Why is my Weed Drooping?

Solutions and Fixes
Nicole Richter / Updated on February 21, 2017

Almost every grower has encountered at some point or another, a situation where his/her plant starts to droop. Drooping weed isn’t hard to spot, and you definitely don’t need a Ph.D. to know that something is wrong. The main thing is not to panic!

Drooping weed is curable, but it’s important to diagnose the problem before it reaches a point of no return.

In this quick guide, we’ve gathered for you the main reasons why weed tends to droop and will also provide you with few quick hacks to prevent it from happening in the future.

Why does Cannabis Droop?

One of the most common reasons why weed begins to droop, if not the most popular is the lack of water. H2O is a critical element in growing a healthy plant. Did you know that all plants, including marijuana, consist of about 80% water?

Lack of water will have quite a few different consequences, including:

  1. Reduce the photosynthesis in the plant. This slows the rate of growth and development of the plant.
  2. Stagnation of the nutrient, causing nutritional deficiency.
  3. Breathe faster. Causing the plant to invest precious energy in breathing, instead of growing.

Lack of water might also cause:

  • Drooping leaves.
  • Leaves becoming brighter.
  • Leaves that shrivel suddenly.
  • Leaves that wither eventually.

Now, if you are thinking; ‘Hmm…I need to water my plant’, then think again, as that is not necessarily the right solution.

Did you know that providing too much water to your plant can also cause your plant to die? Too much water prevents your plant from taking in oxygen. The roots themselves are negatively affected by the moisture. They soften over time and eventually die. Furthermore, your plant will lose its vitality and become vulnerable to pests and unwanted insects.

Related Article: How to Grow Rainbow Colorful Weed

Drooping Solutions:

1) The Finger Method

 

This method takes a bit of practice but the best way is to learn how much water your plant needs. Each strain will act slightly different. The easiest way is to simply poke two fingers into the soil. If the soil is moist, you know you are good. Dry is bad, and if your fingers feel like they are entering a dirty bath, then you know you are over watering.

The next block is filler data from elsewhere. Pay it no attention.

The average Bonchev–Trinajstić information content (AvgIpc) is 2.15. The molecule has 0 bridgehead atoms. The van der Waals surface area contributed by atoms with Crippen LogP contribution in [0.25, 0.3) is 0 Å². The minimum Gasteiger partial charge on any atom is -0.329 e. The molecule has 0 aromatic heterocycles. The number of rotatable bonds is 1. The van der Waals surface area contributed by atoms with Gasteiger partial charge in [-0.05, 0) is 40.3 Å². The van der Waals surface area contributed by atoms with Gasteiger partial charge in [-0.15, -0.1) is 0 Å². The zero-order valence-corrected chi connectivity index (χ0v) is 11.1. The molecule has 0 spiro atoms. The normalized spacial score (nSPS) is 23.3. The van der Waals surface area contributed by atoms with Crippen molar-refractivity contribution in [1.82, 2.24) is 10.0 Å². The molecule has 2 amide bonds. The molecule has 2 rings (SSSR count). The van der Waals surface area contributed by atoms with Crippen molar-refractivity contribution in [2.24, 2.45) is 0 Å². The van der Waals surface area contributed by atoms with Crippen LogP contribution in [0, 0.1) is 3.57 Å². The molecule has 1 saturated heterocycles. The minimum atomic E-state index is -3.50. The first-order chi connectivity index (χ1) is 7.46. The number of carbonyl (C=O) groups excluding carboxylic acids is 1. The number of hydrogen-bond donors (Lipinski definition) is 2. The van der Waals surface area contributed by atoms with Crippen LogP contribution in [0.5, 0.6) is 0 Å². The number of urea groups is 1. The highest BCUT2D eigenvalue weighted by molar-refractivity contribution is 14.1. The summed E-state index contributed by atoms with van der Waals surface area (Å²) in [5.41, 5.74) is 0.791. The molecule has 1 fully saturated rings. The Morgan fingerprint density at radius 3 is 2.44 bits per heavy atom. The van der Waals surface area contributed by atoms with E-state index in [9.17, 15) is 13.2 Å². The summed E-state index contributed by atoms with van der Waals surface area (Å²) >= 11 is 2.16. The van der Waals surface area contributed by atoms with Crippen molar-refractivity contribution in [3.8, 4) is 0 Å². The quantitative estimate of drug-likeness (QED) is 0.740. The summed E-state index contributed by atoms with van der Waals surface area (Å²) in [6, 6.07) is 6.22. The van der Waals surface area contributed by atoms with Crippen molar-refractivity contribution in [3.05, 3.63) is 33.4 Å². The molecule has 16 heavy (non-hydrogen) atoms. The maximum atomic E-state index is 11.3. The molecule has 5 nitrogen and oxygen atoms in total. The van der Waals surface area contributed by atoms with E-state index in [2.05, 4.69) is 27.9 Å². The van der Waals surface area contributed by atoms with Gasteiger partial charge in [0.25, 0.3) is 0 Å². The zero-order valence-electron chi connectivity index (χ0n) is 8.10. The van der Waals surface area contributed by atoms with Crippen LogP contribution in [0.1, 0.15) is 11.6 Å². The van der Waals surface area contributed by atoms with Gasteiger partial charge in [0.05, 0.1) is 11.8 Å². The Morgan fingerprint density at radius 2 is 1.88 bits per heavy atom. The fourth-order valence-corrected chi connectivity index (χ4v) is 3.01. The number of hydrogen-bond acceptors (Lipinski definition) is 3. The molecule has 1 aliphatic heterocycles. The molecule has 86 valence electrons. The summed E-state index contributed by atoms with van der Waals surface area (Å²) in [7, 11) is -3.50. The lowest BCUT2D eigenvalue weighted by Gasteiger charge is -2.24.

2) The Pickup Method

Cannabis Career Grow Room

Another simple way to tell if a potted plant is thirsty is to pick it up. Marijuana plants tend to use all the water in their pots and over time become lighter. If you need something for comparison, you can get an extra pot, fill it with growing medium. Now you can use this extra container to compare as it represents the ‘dry weight’ of your growing medium. If you pick up a potted plant and it feels slightly heavier than your dry pot, then you know it’s time to get watering.

3) Soil Sensor

Soil Sensor

This is another great way to measure the dryness of your soil. You can easily purchase one online (Amazon), or through any other store. Soil sensors cost around $10-$20. They are pretty accurate, and you don’t have to rely on intuition. Simply prod the sensor into the soil and presto, you’ll get a reading.

4) Choose a Dry Strain

If all of the above don’t work and you’ll still struggling, then this could be the ultimate solution. This is also recommended for people that live in very hot climates. There are specific strains from Colombia, Jamaica, Cambodia and Mexico that grow very well in hot climates. These strains tend to grow well outside and are also perfect for those who cannot provide their plants the adequate amount of water needed.

How to Help a Drooping Plant?

Watering Your Marijuana Plant

90% of the time, just adding water to your plant will do the trick. Add water to your plant until you see about 20% of that water drain out of the bottom of your plant. After a couple of days, you should start to see a healthy plant. (If water does not come out quickly or takes more than 5 days to dry out, you know you have a drainage problem)

Related Article: Growing 1 Marijuana Plant (Just For Fun!); Part I

Why is my Weed Drooping?
February 21, 2017
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2 comments
  1. Leticia Beverly

    I have to agree with the Soil sensor method. I’ve tried this one and it was very reliable in checking the dryness of soil.

  2. Rebecca Slover

    Amazing and educational article. I will definitely try these. The soil sensor method seems creative. Thanks

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